Ripple and Beschta base their conclusions on theory about feeding relationships between species, browsers' risk of predation since the reintroduction of wolves into the park in 1995, and empirical research. In the view of Ripple and Beschta, extirpation of wolves in the early 20th century was "most likely the overriding cause of the precipitous decline and cessation in the recruitment of aspen, cottonwood and willow across the nothern range."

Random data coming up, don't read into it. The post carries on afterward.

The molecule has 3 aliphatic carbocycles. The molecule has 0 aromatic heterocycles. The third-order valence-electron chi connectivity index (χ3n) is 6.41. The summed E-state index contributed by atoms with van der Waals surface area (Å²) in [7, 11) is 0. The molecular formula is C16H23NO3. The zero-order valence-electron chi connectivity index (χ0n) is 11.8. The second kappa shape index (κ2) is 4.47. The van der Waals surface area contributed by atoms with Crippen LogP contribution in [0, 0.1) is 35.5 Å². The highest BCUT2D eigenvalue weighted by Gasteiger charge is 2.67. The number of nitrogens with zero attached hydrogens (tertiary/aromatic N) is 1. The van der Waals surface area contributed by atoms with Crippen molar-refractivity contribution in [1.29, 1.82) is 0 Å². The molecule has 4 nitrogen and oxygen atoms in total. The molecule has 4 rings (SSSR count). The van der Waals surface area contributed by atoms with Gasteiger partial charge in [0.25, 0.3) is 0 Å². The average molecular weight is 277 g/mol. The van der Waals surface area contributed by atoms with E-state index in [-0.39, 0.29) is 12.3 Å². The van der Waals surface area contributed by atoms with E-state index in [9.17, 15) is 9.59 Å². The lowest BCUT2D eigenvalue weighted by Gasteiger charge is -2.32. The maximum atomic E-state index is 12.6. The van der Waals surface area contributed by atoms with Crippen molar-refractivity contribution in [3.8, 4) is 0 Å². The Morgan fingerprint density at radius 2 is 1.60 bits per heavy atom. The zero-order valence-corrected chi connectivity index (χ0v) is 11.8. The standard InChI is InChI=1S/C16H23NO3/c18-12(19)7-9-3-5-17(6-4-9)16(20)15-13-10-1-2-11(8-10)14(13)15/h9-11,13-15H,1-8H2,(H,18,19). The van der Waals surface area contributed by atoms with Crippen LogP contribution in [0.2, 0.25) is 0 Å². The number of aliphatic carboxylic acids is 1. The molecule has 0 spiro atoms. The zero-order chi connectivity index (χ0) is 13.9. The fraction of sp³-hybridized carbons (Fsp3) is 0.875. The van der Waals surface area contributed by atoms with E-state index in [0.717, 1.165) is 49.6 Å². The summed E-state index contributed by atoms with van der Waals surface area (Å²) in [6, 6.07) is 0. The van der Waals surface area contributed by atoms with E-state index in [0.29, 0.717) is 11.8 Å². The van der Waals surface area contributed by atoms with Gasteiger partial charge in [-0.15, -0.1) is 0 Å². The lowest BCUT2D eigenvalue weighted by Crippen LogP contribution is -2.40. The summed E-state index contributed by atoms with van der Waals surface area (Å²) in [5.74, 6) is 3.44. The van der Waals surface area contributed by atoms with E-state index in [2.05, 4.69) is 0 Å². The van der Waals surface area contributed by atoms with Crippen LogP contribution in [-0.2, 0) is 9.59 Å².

The new theory thus brings a significant new factor into long-running, intense debates over the proper management of Yellowstone. Ripple and Beschta conclude that, for Yellowstone, "restoration goals should focus on the recovery of natural processes." The identified fear factor might also be important in other regions, although the evidence is less well developed. Journalists may obtain copies of the article by contacting Donna Royston, AIBS communications representative.